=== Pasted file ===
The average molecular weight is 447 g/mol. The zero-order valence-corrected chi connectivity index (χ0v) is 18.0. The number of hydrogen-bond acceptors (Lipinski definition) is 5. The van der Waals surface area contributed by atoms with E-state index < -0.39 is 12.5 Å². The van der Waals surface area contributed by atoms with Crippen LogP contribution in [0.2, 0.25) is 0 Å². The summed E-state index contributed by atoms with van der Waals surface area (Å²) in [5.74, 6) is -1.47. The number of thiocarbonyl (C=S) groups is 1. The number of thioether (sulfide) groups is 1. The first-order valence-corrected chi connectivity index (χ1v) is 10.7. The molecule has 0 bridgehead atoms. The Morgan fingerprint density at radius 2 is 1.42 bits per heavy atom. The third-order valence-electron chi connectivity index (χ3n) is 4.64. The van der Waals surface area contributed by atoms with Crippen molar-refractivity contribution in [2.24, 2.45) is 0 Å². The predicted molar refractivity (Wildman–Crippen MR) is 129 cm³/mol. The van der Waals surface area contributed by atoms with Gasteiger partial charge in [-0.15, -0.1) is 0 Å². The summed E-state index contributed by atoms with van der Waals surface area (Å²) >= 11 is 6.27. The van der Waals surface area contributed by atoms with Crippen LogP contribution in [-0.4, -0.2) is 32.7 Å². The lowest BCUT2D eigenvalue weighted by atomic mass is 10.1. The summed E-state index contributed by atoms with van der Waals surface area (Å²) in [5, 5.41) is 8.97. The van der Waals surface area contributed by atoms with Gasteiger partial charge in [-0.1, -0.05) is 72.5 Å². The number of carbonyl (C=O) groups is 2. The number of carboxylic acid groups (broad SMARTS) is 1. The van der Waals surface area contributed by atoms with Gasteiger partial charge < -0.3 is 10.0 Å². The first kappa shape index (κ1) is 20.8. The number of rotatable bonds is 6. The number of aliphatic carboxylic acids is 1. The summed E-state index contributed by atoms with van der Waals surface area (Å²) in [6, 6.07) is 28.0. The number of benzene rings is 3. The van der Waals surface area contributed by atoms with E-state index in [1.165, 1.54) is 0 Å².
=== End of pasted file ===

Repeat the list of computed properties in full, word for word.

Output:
The average molecular weight is 447 g/mol. The zero-order valence-corrected chi connectivity index (χ0v) is 18.0. The number of hydrogen-bond acceptors (Lipinski definition) is 5. The van der Waals surface area contributed by atoms with E-state index < -0.39 is 12.5 Å². The van der Waals surface area contributed by atoms with Crippen LogP contribution in [0.2, 0.25) is 0 Å². The summed E-state index contributed by atoms with van der Waals surface area (Å²) in [5.74, 6) is -1.47. The number of thiocarbonyl (C=S) groups is 1. The number of thioether (sulfide) groups is 1. The first-order valence-corrected chi connectivity index (χ1v) is 10.7. The molecule has 0 bridgehead atoms. The Morgan fingerprint density at radius 2 is 1.42 bits per heavy atom. The third-order valence-electron chi connectivity index (χ3n) is 4.64. The van der Waals surface area contributed by atoms with Crippen molar-refractivity contribution in [2.24, 2.45) is 0 Å². The predicted molar refractivity (Wildman–Crippen MR) is 129 cm³/mol. The van der Waals surface area contributed by atoms with Gasteiger partial charge in [-0.15, -0.1) is 0 Å². The summed E-state index contributed by atoms with van der Waals surface area (Å²) >= 11 is 6.27. The van der Waals surface area contributed by atoms with Crippen LogP contribution in [-0.4, -0.2) is 32.7 Å². The lowest BCUT2D eigenvalue weighted by atomic mass is 10.1. The summed E-state index contributed by atoms with van der Waals surface area (Å²) in [5, 5.41) is 8.97. The van der Waals surface area contributed by atoms with Gasteiger partial charge in [-0.1, -0.05) is 72.5 Å². The number of carbonyl (C=O) groups is 2. The number of carboxylic acid groups (broad SMARTS) is 1. The van der Waals surface area contributed by atoms with Gasteiger partial charge < -0.3 is 10.0 Å². The first kappa shape index (κ1) is 20.8. The number of rotatable bonds is 6. The number of aliphatic carboxylic acids is 1. The summed E-state index contributed by atoms with van der Waals surface area (Å²) in [6, 6.07) is 28.0. The number of benzene rings is 3. The van der Waals surface area contributed by atoms with E-state index in [1.165, 1.54) is 0 Å².